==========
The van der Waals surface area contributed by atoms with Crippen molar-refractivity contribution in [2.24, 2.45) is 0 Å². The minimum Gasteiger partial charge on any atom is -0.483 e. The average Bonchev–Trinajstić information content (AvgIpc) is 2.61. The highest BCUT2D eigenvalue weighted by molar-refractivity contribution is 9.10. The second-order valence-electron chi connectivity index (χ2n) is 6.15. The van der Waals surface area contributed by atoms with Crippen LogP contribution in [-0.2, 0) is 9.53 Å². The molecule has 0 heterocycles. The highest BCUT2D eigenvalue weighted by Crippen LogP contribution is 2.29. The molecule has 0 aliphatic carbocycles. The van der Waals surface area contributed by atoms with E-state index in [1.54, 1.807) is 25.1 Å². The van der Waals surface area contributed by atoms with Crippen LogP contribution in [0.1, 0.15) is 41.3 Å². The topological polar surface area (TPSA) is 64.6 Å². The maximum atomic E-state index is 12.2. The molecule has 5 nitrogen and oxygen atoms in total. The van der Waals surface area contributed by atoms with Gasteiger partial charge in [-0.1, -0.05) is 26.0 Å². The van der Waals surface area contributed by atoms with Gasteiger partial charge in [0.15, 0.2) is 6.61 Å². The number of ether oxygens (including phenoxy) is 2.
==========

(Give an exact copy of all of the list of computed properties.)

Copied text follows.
The van der Waals surface area contributed by atoms with Crippen molar-refractivity contribution in [2.24, 2.45) is 0 Å². The minimum Gasteiger partial charge on any atom is -0.483 e. The average Bonchev–Trinajstić information content (AvgIpc) is 2.61. The highest BCUT2D eigenvalue weighted by molar-refractivity contribution is 9.10. The second-order valence-electron chi connectivity index (χ2n) is 6.15. The van der Waals surface area contributed by atoms with Crippen LogP contribution in [-0.2, 0) is 9.53 Å². The molecule has 0 heterocycles. The highest BCUT2D eigenvalue weighted by Crippen LogP contribution is 2.29. The molecule has 0 aliphatic carbocycles. The van der Waals surface area contributed by atoms with E-state index in [1.54, 1.807) is 25.1 Å². The van der Waals surface area contributed by atoms with Crippen LogP contribution in [0.1, 0.15) is 41.3 Å². The topological polar surface area (TPSA) is 64.6 Å². The maximum atomic E-state index is 12.2. The molecule has 5 nitrogen and oxygen atoms in total. The van der Waals surface area contributed by atoms with Gasteiger partial charge in [-0.1, -0.05) is 26.0 Å². The van der Waals surface area contributed by atoms with Gasteiger partial charge in [0.15, 0.2) is 6.61 Å². The number of ether oxygens (including phenoxy) is 2.